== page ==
“This is what depression is – an imbalance of the chemicals in the brain”


Mental illnesses are real health problems, with identifying features and proven treatments. But it is still regarded as taboo in many communities and depression in particular is often swept under the rug. Leila Smith* (20) shares her story.

I was diagnosed with depression when I was in matric, two years ago. I was just not coping, generally, so I went to see a psychologist just so I could try to get some guidance on coping skills, and that kind of thing. She asked me the general questions that they ask – if I was having trouble sleeping, trouble eating, if I was sad all the time, the usual kinds of questions that psychologists ask. I answered yes to all of them because I was really not doing too well, and she referred me to a psychiatrist for medication.

Medication for depression takes about six to 12 months to kick in and it can be a bit of a roller coaster to be on them, not only for me but also for those around me. I have been hospitalised three times. It’s not a physical condition that you’re hospitalised for when you’re depressed, but you are under full-time medical observation because the valium balancing medications are very high in chemical composition. This is what depression is – an imbalance of the chemicals in the brain.

I’m not from Johannesburg but I came here to study. It was really difficult for me though, and after a while I dropped out and went back home. I’d been living alone and it’s difficult to be in a new place with no support structure when you’re depressed. My boyfriend lives in Johannesburg so I thought being closer to him would help take my mind off of things, but it wasn’t how I expected it to be. He is a drug addict and when you date an addict you don’t just date a person – you date the drugs too.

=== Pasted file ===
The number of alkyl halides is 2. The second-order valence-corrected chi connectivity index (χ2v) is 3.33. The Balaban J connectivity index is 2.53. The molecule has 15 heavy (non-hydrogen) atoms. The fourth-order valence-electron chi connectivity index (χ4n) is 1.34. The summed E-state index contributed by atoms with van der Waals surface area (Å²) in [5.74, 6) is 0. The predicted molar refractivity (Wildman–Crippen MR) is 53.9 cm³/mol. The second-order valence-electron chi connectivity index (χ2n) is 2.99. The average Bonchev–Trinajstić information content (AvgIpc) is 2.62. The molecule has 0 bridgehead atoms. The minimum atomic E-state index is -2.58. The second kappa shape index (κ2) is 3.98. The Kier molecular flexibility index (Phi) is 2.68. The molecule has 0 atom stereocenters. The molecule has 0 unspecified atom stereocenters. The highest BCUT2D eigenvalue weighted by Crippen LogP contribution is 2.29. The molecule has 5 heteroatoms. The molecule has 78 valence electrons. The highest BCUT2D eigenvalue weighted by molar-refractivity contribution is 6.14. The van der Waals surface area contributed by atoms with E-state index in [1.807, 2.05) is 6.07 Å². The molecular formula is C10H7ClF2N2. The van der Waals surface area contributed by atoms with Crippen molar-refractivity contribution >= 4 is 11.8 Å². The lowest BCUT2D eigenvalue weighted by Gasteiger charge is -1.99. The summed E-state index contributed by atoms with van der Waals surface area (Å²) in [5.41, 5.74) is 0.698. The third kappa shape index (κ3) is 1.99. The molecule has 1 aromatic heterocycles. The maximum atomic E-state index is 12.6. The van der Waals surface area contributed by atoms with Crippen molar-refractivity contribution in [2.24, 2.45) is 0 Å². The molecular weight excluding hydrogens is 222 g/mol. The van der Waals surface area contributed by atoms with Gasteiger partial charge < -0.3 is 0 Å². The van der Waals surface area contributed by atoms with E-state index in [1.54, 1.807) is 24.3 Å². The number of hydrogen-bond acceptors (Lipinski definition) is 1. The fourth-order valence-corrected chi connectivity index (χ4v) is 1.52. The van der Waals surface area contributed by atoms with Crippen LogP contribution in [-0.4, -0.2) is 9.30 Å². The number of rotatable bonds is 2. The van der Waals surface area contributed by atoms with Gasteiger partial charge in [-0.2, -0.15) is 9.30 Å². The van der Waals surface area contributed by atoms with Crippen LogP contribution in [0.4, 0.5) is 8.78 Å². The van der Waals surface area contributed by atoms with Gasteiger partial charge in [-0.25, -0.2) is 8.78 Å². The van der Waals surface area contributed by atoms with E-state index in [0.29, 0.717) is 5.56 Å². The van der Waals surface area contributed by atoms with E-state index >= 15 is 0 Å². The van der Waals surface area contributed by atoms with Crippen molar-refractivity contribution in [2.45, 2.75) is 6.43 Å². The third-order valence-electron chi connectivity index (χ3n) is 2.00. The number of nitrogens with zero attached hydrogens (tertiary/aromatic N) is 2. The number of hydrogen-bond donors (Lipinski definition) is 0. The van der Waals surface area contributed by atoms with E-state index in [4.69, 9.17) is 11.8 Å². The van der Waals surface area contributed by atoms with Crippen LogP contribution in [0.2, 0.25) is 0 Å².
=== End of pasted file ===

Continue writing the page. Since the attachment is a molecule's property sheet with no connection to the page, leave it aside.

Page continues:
Living day to day is a struggle for me. I can’t wake up, I can’t leave the house, I can’t do menial things and I feel so helpless. Sometimes I just want to spend time with my friends but I know that I won’t be good company so I cancel plans a lot. I think my main problem is that I can’t really focus on one thing and although I have tried, it’s just something that is out of my control.

I want to try to get my degree. I’ve applied for a new course in 2015, and I hope it will work out this time. I feel like I’ve let everyone down, and it’s a horrible feeling. But there hasn’t been anything I could do about it. I’m starting on new medication soon, and maybe these will be able to help me more. I’m hoping that things will get better – for now, I’m just focusing on getting through the day, taking it one thing at a time, and hoping for the best.

* Not her real name

– As told to Aaisha Dadi Patel

You can contact a counsellor with the South African Depression and Anxiety Group between 8am and 8pm Monday to Sunday by calling 011 234 4837, or call Lifeline SAâ€s national counselling hotline on 0861 322 322.


  1. It’s tough. I know someone who has been through something similar, and Leila needs to, apart from getting her meds right, see a counselor. There is free counseling at Helen Joseph Hospital in Joburg if money is an issue. Wits also has counseling services.
    And also make sure that your shrink is talking to your psychiatrist about your meds – the Psychiatrist prescribes the meds. It’s a trial and error situation with meds, so Leila should not give up. She will eventually find the right meds that work for her. She should observe the effects and tell her doctor/psychologist. This is very important. She should also try and join a support group either through SADAG, Tara or Helen Joseph. It seems like a lot, but at least she will have the support that she needs. She can finish her studies too. Good luck, and thanks for speaking up on the issue. Depression can be managed, as hard as it is from day to day.


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